The Attitude of Ruthenian magnates and nobles toward the Union of Lublin (1569) and the problem of the autonomy of Ukrainian lands within the Polish-Lithuanian Commonwealth

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Straipsnis / Article
Anglų kalba / English
The Attitude of Ruthenian magnates and nobles toward the Union of Lublin (1569) and the problem of the autonomy of Ukrainian lands within the Polish-Lithuanian Commonwealth
In the Journal:
Zapiski historyczne. 2019, t. 84, z. 4, p. 41-72
16 amžius; 17 amžius; 18 amžius; Lenkija (Poland); Ukraina (Ukraine); Lietuva (Lithuania); Kultūrinė asimiliacija / Cultural assimilation; Bažnyčios istorija / Church history; Bažnyčios istorija / Church history; Bajorai. Didikai. Valdovai / Gentry. Nobles. Kings.
Summary / Abstract:

LTReikšminiai žodžiai: Liublino unija; Didikai; Bajorai; Rusėnų didikai; Rusėnų bajorai; Ukraina; Teisė; Stačiatikiai; Lenkinimas; Katalikybės plėtra. Keywords: Union of Lublin; Magnates; Nobles; Ruthenian magnates; Ruthenian nobles; Ruthenia; Ukraine; Law; Orthodoxy; Polonization; Catholicization.Reikšminiai žodžiai: Abiejų Tautų Respublika (ATR; Rzeczpospolita Obojga Narodów; Žečpospolita; Sandrauga; Polish-Lithuanian Commonwealth); Liublino unija, 1569 (Union of Lublin); 16 amžius; Rutenija (Ruthenia); Ukraina (Ukraine); Magnatai; Didikai; Teisė; Stačiatikybė; Polonizacija; Katalikybė; Magnates; Nobles; Law; Orthodoxy; Polonization; Catholicism; 16th century.

ENFor a long time, historiography was dominated by a dualistic view on what had happened at the Sejm of Lublin in 1569. Thus, when describing the conclusion of the Union of Lublin, scholars focused on the Polish-Lithuanian dispute and the decisive role of King Sigismund Augustus in signing the agreement in Lublin. Recently, however, there have appeared publications highlighting the important role in the conclusion of the Lublin Union played by the Ruthenian nobility and noble representatives of the lands incorporated into the Polish Crown in 1569, that is Volhynia, eastern Podolia (Bracław Land) and the region of Kiev. The article sums up the existing knowledge on this subject, stressing the fact of the separate interests of the Ruthenian magnates, especially from Volhynia – where many well-known princely families had their family nests – in comparison to the Lithuanian magnates on the eve of the conclusion of the Union of Lublin. It facilitated the decision of the Ruthenian nobles to support not only the union itself, but also the incorporation of the above-mentioned provinces into the Polish Crown. Also thanks to this attitude of the princes and noblemen of Volhynia, Bracław Land and the region of Kiev, these areas gained relatively broad autonomy allowing them to preserve their cultural identity. There is no doubt, however, that the Union of Lublin accelerated the process of Polonization of these lands to some extent, although the process had begun well before 1569.Another important event from the point of view of maintaining the cultural identity of these provinces was the conclusion of the Union of Brest (1595 –1596), as a result of which – upon the decision of most Orthodox bishops of the Polish-Lithuanian Commonwealth – the Kiev metropolitanate became subordinated to the Holy See. On the one hand, the majority of Ruthenian nobility from the aforementioned provinces reacted in defense of the Orthodox faith, and to some extent also of the Ruthenian region, which stimulated them to strengthen their identity. In this context, noble tribunes of Ruthenian origin, such as Adam Kisiel, and Orthodox polemic writers, such as Melecjusz Smotrycki (who later became a member of the Uniate Church), began to indicate the existence of a separate Ruthenian nation, also pointing to its different features and de facto forming the foundations of its historical tradition. Zaporizhian Cossacks, who consistently defended the Orthodox faith, also joined the process to some extent. On the other hand, in the long run, the Union of Brest led to the Catholicization of local noblemen. Most of Ruthenian nobles eventually converted to the Roman Catholic denomination. However, the fact that the Uniate Church existed might have led to the situation that at least some of the Ruthenian nobles remained in the Ruthenian cultural circle even in the 18th and 19th centuries. Meanwhile, in the 17th century the role of the Ruthenian language tended to decrease in the above-mentioned territories, as it was the case in the Grand Duchy of Lithuania. In the second half of the 17th century the Ruthenian language ceased to be the official language for the benefit of the Polish language. [From the publication]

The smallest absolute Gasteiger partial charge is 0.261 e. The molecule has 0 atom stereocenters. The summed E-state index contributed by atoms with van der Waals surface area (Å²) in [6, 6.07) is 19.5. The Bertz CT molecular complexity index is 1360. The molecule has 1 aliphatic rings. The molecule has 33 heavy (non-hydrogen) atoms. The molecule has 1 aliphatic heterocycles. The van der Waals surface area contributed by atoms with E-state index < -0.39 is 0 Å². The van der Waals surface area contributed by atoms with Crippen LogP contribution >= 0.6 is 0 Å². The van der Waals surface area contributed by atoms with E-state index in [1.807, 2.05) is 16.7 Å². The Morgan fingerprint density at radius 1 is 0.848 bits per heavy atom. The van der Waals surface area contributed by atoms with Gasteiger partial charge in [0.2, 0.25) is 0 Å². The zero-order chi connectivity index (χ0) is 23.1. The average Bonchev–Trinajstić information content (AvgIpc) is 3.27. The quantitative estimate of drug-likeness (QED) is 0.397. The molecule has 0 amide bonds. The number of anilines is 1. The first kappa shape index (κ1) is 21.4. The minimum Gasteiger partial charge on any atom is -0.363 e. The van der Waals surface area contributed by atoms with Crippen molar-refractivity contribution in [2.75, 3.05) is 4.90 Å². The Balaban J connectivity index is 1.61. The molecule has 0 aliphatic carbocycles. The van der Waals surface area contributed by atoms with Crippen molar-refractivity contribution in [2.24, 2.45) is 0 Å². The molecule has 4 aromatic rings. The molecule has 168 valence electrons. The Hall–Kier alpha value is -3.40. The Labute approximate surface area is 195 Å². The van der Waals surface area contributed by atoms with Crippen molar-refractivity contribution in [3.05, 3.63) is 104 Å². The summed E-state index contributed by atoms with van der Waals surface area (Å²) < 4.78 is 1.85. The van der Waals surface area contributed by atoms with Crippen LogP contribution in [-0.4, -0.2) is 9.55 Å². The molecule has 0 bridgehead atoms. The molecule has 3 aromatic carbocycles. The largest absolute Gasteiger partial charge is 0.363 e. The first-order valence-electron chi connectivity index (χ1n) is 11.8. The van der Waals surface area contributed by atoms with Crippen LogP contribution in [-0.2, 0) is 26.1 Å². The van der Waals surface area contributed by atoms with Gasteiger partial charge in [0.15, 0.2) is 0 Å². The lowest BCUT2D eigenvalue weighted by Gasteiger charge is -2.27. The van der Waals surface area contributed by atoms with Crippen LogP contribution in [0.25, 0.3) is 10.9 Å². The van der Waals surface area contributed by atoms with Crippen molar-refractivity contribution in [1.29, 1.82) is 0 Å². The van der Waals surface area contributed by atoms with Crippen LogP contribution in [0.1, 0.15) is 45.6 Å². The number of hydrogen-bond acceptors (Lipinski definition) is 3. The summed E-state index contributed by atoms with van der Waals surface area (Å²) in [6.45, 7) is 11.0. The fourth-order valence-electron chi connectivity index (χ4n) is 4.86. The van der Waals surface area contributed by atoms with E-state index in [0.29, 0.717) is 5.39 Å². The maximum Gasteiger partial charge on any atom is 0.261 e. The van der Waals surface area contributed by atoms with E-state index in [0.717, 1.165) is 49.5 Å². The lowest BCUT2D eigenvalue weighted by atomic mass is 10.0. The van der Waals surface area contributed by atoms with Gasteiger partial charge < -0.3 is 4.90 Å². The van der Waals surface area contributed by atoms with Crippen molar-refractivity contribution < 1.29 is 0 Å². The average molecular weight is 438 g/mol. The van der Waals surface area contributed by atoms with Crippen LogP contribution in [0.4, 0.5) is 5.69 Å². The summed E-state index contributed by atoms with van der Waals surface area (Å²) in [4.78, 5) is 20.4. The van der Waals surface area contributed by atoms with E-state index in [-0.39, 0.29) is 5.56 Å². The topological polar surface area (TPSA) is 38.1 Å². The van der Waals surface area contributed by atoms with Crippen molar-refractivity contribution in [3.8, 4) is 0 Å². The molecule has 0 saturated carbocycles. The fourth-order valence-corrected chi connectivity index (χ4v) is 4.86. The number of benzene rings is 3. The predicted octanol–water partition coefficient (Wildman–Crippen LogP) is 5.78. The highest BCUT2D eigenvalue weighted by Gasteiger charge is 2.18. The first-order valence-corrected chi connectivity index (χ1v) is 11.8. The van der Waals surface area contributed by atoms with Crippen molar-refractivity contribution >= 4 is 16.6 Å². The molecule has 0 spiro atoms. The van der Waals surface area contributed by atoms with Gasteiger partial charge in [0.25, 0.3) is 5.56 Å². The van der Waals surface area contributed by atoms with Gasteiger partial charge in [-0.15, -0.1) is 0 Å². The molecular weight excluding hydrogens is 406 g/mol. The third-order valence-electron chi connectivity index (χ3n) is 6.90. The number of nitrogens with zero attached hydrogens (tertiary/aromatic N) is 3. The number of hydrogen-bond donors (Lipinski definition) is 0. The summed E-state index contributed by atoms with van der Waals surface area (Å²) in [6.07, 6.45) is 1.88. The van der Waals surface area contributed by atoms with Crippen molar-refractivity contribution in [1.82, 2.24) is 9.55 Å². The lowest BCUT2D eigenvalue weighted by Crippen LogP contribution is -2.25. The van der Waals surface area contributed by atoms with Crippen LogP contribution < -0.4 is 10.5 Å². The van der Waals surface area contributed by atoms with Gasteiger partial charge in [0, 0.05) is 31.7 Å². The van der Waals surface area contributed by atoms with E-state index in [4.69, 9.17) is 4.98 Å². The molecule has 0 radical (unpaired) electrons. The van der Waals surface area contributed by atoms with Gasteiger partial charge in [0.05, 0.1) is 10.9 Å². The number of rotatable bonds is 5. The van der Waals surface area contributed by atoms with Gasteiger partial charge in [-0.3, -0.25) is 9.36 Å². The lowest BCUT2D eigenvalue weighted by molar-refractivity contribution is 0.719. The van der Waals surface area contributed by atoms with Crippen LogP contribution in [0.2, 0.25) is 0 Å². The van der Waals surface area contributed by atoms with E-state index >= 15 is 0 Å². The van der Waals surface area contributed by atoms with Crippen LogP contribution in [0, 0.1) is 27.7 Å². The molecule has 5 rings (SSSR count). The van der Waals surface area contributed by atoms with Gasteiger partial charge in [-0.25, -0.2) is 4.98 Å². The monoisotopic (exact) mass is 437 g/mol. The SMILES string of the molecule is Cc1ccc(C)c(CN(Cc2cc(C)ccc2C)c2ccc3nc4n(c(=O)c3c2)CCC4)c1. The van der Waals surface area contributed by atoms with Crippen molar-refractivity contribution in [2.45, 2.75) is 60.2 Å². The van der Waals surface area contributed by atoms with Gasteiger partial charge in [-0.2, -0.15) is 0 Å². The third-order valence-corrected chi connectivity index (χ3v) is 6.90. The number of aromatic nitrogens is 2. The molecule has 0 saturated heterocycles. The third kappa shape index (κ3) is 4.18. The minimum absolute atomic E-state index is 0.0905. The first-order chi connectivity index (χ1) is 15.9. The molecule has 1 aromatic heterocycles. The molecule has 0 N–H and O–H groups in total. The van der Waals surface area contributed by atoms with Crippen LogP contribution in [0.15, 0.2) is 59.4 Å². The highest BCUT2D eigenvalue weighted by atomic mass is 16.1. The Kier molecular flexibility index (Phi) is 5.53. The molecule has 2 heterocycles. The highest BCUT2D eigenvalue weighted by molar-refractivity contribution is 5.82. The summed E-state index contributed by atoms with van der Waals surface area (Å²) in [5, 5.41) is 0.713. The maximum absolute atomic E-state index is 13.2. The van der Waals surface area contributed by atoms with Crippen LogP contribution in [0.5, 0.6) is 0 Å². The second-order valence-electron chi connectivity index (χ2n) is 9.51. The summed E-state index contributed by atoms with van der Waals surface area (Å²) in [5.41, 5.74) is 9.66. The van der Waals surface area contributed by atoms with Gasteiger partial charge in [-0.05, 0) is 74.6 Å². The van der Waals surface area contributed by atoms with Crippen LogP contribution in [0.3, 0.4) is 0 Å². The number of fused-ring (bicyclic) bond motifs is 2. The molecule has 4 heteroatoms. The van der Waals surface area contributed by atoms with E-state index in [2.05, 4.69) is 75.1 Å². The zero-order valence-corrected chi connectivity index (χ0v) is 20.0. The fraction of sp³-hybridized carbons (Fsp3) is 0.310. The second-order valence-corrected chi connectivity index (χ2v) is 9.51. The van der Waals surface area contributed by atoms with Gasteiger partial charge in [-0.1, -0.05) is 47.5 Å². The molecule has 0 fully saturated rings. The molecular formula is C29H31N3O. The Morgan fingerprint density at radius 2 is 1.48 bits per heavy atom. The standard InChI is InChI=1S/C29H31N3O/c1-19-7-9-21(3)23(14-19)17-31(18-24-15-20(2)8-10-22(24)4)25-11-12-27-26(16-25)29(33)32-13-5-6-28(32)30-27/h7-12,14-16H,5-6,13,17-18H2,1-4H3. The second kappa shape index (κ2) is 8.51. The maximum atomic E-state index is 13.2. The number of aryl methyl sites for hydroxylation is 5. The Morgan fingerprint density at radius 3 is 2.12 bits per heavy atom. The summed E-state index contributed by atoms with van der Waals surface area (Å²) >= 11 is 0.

0044-1791; 2449-8637
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2022-09-11 15:48:02
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